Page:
Does the same wine taste different on different days?

Last night I was disappointed by a bottle of wine. I have a larger point to make, about how science and wine appreciation are at cross purposes, but let’s start with this experience that you have also had.

It wasn’t a 98.3-point trophy bottle, but it was a wine I tried a year earlier in Chile and thought was excellent. I had the perfect meal for it and was salivating while pulling the cork. But it was dull: not corked (I don’t think), not flawed, just not as exciting as I expected. It was not a natural wine for which one would expect wild bottle variation. It just didn’t taste as good.

I had this disappointing bottle the week after learning that some scientists in Australia debunked the biodynamic tasting calendar. That calendar was never based on science in the first place; instead, a philosopher decreed that some days are “root days” and others are “fruit days,” and wines will taste better on the latter. It was always silly on its face.

biocalendarThus I was astounded to learn that important wine merchants in the UK – purveyors of supermarket wines, who should be among the least romantic people in the wine industry – actually arranged their schedule by it. Perhaps it needed debunking.

The problem is that saying the biodynamic calendar is bunk doesn’t address the root problem (hehe). Let me put a question to you in a way in which it could be scientifically studied:

Does the same wine taste different on different days?

Let’s say you want to test that hypothesis. How would you do it?

You could bring in a group of professional tasters and have them taste wines blind. Then you could repeat the test on another day with the same tasters and the same wine to see if they gave the same medals.

You could do all that, but a researcher already proved that wine competition judges did not repeat the same medals for the same wines even on the same day.

So now what? Test the chemical components of the wine? Sophisticated testing might show more than we expect. Perhaps it’s possible to measure how the tannin molecules are combining, or how many mercaptans have formed.

But what if these tests don’t show significant differences, yet the fallible human taster insists the wine tastes different? Do we tell the taster, it’s not the wine, it’s you?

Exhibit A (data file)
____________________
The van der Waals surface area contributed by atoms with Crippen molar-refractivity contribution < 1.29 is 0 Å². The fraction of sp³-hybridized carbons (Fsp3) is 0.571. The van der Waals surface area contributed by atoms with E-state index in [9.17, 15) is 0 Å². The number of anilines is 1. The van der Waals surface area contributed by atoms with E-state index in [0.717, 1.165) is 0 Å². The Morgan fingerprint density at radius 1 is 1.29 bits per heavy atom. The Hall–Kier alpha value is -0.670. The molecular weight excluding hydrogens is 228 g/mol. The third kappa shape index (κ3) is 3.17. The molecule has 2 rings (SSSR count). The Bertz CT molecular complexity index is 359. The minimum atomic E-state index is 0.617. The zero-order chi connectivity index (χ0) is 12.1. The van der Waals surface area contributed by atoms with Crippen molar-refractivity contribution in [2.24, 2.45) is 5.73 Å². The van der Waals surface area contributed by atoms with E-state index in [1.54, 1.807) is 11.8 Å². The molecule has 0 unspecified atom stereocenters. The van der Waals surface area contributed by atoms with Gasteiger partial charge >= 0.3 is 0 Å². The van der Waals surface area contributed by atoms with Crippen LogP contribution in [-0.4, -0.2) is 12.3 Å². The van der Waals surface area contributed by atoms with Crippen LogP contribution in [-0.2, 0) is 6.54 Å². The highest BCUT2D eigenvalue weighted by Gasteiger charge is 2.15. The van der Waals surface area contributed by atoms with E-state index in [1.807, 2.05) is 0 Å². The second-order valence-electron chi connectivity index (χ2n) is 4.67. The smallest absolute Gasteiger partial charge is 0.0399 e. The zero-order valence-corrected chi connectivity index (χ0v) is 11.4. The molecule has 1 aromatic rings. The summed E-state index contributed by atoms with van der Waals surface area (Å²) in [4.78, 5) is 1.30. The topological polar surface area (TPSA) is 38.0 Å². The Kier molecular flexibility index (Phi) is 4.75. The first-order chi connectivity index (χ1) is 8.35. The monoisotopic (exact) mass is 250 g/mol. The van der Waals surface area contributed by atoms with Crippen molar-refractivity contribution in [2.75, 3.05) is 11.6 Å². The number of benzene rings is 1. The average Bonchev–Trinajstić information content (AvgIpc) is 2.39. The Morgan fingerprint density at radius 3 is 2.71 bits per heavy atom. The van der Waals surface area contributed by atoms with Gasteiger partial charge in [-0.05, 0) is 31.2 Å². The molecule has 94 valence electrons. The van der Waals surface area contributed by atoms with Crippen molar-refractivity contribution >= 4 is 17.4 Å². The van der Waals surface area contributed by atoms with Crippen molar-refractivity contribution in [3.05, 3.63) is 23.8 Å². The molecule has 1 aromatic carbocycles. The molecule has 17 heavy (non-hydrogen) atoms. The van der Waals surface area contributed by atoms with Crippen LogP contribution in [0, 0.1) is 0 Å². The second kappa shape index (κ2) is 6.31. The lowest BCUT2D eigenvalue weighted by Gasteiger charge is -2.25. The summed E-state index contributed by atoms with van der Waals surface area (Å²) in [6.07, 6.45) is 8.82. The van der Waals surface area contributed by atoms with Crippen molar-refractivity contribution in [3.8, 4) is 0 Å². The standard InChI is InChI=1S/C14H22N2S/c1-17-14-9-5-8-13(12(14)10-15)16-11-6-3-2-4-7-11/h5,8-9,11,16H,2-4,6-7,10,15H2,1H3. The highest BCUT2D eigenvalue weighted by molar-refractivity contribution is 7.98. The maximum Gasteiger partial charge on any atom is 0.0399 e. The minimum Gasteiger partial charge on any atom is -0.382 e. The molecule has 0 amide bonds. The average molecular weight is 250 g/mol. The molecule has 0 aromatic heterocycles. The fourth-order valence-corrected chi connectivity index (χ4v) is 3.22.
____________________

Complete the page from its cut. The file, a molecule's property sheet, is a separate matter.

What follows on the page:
In many or even most cases, it might be the taster. Human perception is the weak link in the scientific chain. Our taste is affected by everything in our environment — try tasting wine in silence and then with loud music — but also by our mood. Whenever somebody runs a post asking, “What’s the best wine you’ve ever had?” inevitably the responses include “we drank this wine on the night we got engaged.” If your team wins the Super Bowl, André NV Brut will taste great whether you pour it on your head or in it.

But we’re talking about professional tasters, in settings arranged to take all the variability out.

Let’s think about the consquences of a “no” answer to my test question: that wine does not inherently taste different on different days.

This is actually the root position of much of the wine industry. It’s the conceit behind the 100-point scale, for example: that a 92 today is not an 89 tomorrow. Don’t dismiss this position as poppycock, because without it, how could a restaurant chain build a wine list?

image: Penn State Extension

image: Penn State Extension

A “no” answer to my question — No, the same wine does NOT taste different on different days — is what the industry craves. For any commodity, if the quality of a product is unpredictable from one supposedly identical item to another, consumers will be upset and rightly so. If you hear that some of the new iPhones work better than others, you would more likely buy some other type of phone.

The mass-production side of the wine industry works very hard to make that answer “No.” And they should. If you believe the average wine consumer wants today’s Kendall-Jackson Chardonnay to taste different from yesterday’s, you haven’t talked to many Kendall-Jackson Chardonnay fans. The vast majority of wine, maybe 99%, is made for people who want it to be predictable.

For decades, the vast majority of university research into wine was for wineries and consumers who want predictability. Only recently has this changed as the industry has discovered that perceived greatness can be as profitable as perceived reliability.

Still, only a “no” answer to my main question enables satisfying answers to many other researchable questions. How do different yeasts affect wine aromas? Do you capture more fruit flavors by fermenting in stainless steel or in barrels? How does fermentation temperature affect wine flavors?